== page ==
New zdb-guideline for bonded sealing:
A plea for Seal System
The new ZDB-guideline requires use of sealing tapes, sealing sleeves or fabric mats between the floor drain and the bonded seals. Reaction-resins and two-component plastic-cement- mortar combinations are approved for adhesive connections on site. The previously used single-component plastic-cement-mortar combinations and polymer dispersions must be reviewed and released first. Seal System already offers these releases. 2K-MDS and 1K-MDS, as well as polymer dispersions and sealing sheets are among the more than 600 certified combinations of bonded seals and drain products. The manual „Point. Line. Sealed!“ provides detailed information on this.
The 7 most common misconceptions regarding shower channel and secondary drain
Tiles have a functional task and guide water to the drain across a slope. The decisive sealing level is below them.
The standard designation of current bonded seals is „sealing in combination with tiles and plates“. This makes clear that the tile surface is the sealing level surface by definition. The idea of secondary drainage originates in times in which bituminous sealing strips were used for sealing below the screed. The mortar layer between the tile and bonded seal cannot and must not be drained in the shower area.
When joints lose their sealing capacity, water will enter, damage the tile adhesive and cause tiles to come off.
The water volumes that enter here are in the range of homeopathic quantities. The quality of current joint materials reliably prevents moistening. When joints or tiles break, the moisture that enters evaporates through the entry opening. All common tile adhesives are also suitable for the placement of tiles at the pool floor or on terraces. In contrast to showers, they are always wet. If tiles on terraces come lose, this is usually due to frost damage.
If leachate collects below the tiles, it must be drained through an additional drainage level.
Damaged joints may permit water to enter in theory – but can it enter below the tiles as well? Not really. There is no defined drainage path either. A single transverse layer of tile adhesive is sufficient to prevent water from draining. Leachate can only drain if there are channels below the tiles. Such channels do not exist.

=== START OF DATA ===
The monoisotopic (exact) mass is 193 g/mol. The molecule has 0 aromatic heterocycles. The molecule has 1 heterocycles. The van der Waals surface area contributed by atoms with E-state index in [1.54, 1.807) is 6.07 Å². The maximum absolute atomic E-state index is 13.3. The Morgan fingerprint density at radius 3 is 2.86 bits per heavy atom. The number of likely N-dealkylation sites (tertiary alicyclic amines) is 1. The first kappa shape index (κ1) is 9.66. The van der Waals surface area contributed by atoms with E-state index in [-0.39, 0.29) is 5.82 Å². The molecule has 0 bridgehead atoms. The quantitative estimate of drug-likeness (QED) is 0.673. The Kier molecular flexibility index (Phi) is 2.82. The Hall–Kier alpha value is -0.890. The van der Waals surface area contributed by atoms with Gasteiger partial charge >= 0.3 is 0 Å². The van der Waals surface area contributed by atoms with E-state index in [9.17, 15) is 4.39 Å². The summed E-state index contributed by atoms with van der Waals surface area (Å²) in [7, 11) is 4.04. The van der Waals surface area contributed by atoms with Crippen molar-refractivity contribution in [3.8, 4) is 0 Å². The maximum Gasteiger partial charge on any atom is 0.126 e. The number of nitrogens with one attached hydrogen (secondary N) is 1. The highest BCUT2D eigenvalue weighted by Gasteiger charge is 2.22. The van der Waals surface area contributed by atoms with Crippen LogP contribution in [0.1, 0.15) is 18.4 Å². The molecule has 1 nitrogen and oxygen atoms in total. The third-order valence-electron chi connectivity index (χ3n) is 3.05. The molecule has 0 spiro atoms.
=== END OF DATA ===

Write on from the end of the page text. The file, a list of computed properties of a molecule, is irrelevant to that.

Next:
Leachate drain makes shower channels safer.
The opposite is the case. In contrast to closed and jointless channel bodies reaching to the edge of the tile (figures on the right), the leachate drain openings pose the danger of dandruff, soap residue and hair settling and even collecting in the cavities due to the capillary effects (figures on the left). A shower channel fills during a shower and the leachate openings come into contact with the shower water in the channel – with the negative consequences described above. For channels that are performed without tile edges for visual reasons, the area between the channel body and the tile must be permanently sealed.
Leachate will cause efflorescence or discoloration in natural stone.
Efflorescence or discolorations in natural stone are not caused by water but usually by unsuitable embedding or joint material. True efflorescence that may occur outdoors due to weather does not occur in the shower area.
Leachate openings are needed as ventilation openings so that the tile adhesive can dry in particular under large tiles.
Tile adhesives cure cement-based. The chemical reaction works even if there is no air supply. If leachate openings were required to ventilate the mortar layer, large tiles would only be permitted along shower channels.
Shower channels are hard to clean and tend to develop an odour.
Jointless and closed channel bodies of stainless steel like those offered by TECE are easy to clean and without corners or cavities that cannot be reached. They also contain no screws or thread parts on which pasty waste might catch. In particular the leachate-drain that is sometimes demanded contains such difficult zones: The microbiological disintegration of organic material in such shower channels may cause the formation of smells that will, in the worst case, require high renovation effort.